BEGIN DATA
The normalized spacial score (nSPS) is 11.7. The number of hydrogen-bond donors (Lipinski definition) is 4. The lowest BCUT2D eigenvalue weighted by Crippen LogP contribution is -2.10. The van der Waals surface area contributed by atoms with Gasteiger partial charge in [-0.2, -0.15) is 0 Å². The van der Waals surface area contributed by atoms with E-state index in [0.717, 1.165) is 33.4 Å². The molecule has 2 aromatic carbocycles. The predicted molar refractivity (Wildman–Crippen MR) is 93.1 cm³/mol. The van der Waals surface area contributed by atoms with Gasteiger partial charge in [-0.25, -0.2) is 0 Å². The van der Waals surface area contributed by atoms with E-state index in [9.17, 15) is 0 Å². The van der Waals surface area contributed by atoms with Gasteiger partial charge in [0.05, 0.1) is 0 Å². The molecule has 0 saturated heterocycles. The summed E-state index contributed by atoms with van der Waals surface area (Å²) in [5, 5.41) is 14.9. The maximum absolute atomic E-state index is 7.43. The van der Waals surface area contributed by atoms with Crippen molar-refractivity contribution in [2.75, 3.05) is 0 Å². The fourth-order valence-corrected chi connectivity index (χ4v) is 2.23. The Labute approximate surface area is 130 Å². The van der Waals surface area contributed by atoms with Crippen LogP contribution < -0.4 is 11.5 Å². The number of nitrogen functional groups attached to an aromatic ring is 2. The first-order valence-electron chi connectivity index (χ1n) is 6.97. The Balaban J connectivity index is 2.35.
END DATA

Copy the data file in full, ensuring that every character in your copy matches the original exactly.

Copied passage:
The normalized spacial score (nSPS) is 11.7. The number of hydrogen-bond donors (Lipinski definition) is 4. The lowest BCUT2D eigenvalue weighted by Crippen LogP contribution is -2.10. The van der Waals surface area contributed by atoms with Gasteiger partial charge in [-0.2, -0.15) is 0 Å². The van der Waals surface area contributed by atoms with E-state index in [0.717, 1.165) is 33.4 Å². The molecule has 2 aromatic carbocycles. The predicted molar refractivity (Wildman–Crippen MR) is 93.1 cm³/mol. The van der Waals surface area contributed by atoms with Gasteiger partial charge in [-0.25, -0.2) is 0 Å². The van der Waals surface area contributed by atoms with E-state index in [9.17, 15) is 0 Å². The van der Waals surface area contributed by atoms with Gasteiger partial charge in [0.05, 0.1) is 0 Å². The molecule has 0 saturated heterocycles. The summed E-state index contributed by atoms with van der Waals surface area (Å²) in [5, 5.41) is 14.9. The maximum absolute atomic E-state index is 7.43. The van der Waals surface area contributed by atoms with Crippen molar-refractivity contribution in [2.75, 3.05) is 0 Å². The fourth-order valence-corrected chi connectivity index (χ4v) is 2.23. The Labute approximate surface area is 130 Å². The van der Waals surface area contributed by atoms with Crippen LogP contribution < -0.4 is 11.5 Å². The number of nitrogen functional groups attached to an aromatic ring is 2. The first-order valence-electron chi connectivity index (χ1n) is 6.97. The Balaban J connectivity index is 2.35.